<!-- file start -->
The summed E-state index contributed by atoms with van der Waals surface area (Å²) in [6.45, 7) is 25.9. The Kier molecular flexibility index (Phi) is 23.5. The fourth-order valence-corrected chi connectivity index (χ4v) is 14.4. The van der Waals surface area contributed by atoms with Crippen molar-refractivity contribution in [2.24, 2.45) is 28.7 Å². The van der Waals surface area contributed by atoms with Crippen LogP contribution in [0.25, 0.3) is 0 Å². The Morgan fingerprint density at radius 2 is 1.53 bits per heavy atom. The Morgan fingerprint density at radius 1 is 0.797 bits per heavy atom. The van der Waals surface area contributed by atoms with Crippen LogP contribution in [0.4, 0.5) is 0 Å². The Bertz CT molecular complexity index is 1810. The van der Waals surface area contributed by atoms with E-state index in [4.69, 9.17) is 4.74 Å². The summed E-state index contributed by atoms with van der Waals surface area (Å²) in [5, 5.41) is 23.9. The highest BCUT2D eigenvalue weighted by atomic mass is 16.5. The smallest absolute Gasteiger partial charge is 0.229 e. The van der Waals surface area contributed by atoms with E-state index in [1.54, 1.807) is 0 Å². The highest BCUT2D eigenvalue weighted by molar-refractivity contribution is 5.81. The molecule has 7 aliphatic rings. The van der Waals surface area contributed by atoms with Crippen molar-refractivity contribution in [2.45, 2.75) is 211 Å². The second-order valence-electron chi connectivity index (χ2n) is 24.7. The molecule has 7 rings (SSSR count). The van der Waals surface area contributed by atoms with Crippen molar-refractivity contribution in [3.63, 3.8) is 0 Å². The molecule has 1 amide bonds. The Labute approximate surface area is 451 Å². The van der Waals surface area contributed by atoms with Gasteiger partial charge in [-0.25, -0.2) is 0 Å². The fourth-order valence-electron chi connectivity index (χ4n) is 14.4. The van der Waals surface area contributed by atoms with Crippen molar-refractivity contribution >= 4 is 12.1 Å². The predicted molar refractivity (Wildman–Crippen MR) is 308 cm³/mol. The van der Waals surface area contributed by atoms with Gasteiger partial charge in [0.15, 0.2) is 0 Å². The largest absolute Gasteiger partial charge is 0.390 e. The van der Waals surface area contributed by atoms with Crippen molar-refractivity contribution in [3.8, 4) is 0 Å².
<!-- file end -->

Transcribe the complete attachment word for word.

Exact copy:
The summed E-state index contributed by atoms with van der Waals surface area (Å²) in [6.45, 7) is 25.9. The Kier molecular flexibility index (Phi) is 23.5. The fourth-order valence-corrected chi connectivity index (χ4v) is 14.4. The van der Waals surface area contributed by atoms with Crippen molar-refractivity contribution in [2.24, 2.45) is 28.7 Å². The van der Waals surface area contributed by atoms with Crippen LogP contribution in [0.25, 0.3) is 0 Å². The Morgan fingerprint density at radius 2 is 1.53 bits per heavy atom. The Morgan fingerprint density at radius 1 is 0.797 bits per heavy atom. The van der Waals surface area contributed by atoms with Crippen LogP contribution in [0.4, 0.5) is 0 Å². The Bertz CT molecular complexity index is 1810. The van der Waals surface area contributed by atoms with E-state index in [4.69, 9.17) is 4.74 Å². The summed E-state index contributed by atoms with van der Waals surface area (Å²) in [5, 5.41) is 23.9. The highest BCUT2D eigenvalue weighted by atomic mass is 16.5. The smallest absolute Gasteiger partial charge is 0.229 e. The van der Waals surface area contributed by atoms with E-state index in [1.54, 1.807) is 0 Å². The highest BCUT2D eigenvalue weighted by molar-refractivity contribution is 5.81. The molecule has 7 aliphatic rings. The van der Waals surface area contributed by atoms with Crippen molar-refractivity contribution in [2.45, 2.75) is 211 Å². The second-order valence-electron chi connectivity index (χ2n) is 24.7. The molecule has 7 rings (SSSR count). The van der Waals surface area contributed by atoms with Crippen molar-refractivity contribution in [3.63, 3.8) is 0 Å². The molecule has 1 amide bonds. The Labute approximate surface area is 451 Å². The van der Waals surface area contributed by atoms with Gasteiger partial charge in [-0.25, -0.2) is 0 Å². The fourth-order valence-electron chi connectivity index (χ4n) is 14.4. The van der Waals surface area contributed by atoms with Crippen molar-refractivity contribution >= 4 is 12.1 Å². The predicted molar refractivity (Wildman–Crippen MR) is 308 cm³/mol. The van der Waals surface area contributed by atoms with Gasteiger partial charge in [0.15, 0.2) is 0 Å². The largest absolute Gasteiger partial charge is 0.390 e. The van der Waals surface area contributed by atoms with Crippen molar-refractivity contribution in [3.8, 4) is 0 Å².